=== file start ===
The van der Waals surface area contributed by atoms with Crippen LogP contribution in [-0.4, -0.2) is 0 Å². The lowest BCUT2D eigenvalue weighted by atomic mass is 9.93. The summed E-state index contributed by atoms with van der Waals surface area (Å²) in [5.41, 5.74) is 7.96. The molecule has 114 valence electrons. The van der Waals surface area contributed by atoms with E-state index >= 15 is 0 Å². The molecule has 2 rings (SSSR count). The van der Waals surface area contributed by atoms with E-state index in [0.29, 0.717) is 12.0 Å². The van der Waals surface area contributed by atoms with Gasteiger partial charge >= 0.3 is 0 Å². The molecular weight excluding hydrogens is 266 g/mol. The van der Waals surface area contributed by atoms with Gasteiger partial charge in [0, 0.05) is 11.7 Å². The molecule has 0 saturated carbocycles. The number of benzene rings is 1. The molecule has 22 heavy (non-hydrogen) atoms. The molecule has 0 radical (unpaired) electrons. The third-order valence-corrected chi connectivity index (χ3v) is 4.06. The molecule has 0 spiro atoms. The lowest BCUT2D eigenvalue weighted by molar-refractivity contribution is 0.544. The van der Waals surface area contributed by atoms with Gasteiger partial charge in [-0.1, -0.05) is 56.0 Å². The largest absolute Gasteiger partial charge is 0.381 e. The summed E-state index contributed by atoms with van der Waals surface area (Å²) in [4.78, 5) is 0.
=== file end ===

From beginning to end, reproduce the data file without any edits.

The van der Waals surface area contributed by atoms with Crippen LogP contribution in [-0.4, -0.2) is 0 Å². The lowest BCUT2D eigenvalue weighted by atomic mass is 9.93. The summed E-state index contributed by atoms with van der Waals surface area (Å²) in [5.41, 5.74) is 7.96. The molecule has 114 valence electrons. The van der Waals surface area contributed by atoms with E-state index >= 15 is 0 Å². The molecule has 2 rings (SSSR count). The van der Waals surface area contributed by atoms with E-state index in [0.29, 0.717) is 12.0 Å². The van der Waals surface area contributed by atoms with Gasteiger partial charge >= 0.3 is 0 Å². The molecular weight excluding hydrogens is 266 g/mol. The van der Waals surface area contributed by atoms with Gasteiger partial charge in [0, 0.05) is 11.7 Å². The molecule has 0 saturated carbocycles. The number of benzene rings is 1. The molecule has 22 heavy (non-hydrogen) atoms. The molecule has 0 radical (unpaired) electrons. The third-order valence-corrected chi connectivity index (χ3v) is 4.06. The molecule has 0 spiro atoms. The lowest BCUT2D eigenvalue weighted by molar-refractivity contribution is 0.544. The van der Waals surface area contributed by atoms with Gasteiger partial charge in [-0.1, -0.05) is 56.0 Å². The largest absolute Gasteiger partial charge is 0.381 e. The summed E-state index contributed by atoms with van der Waals surface area (Å²) in [4.78, 5) is 0.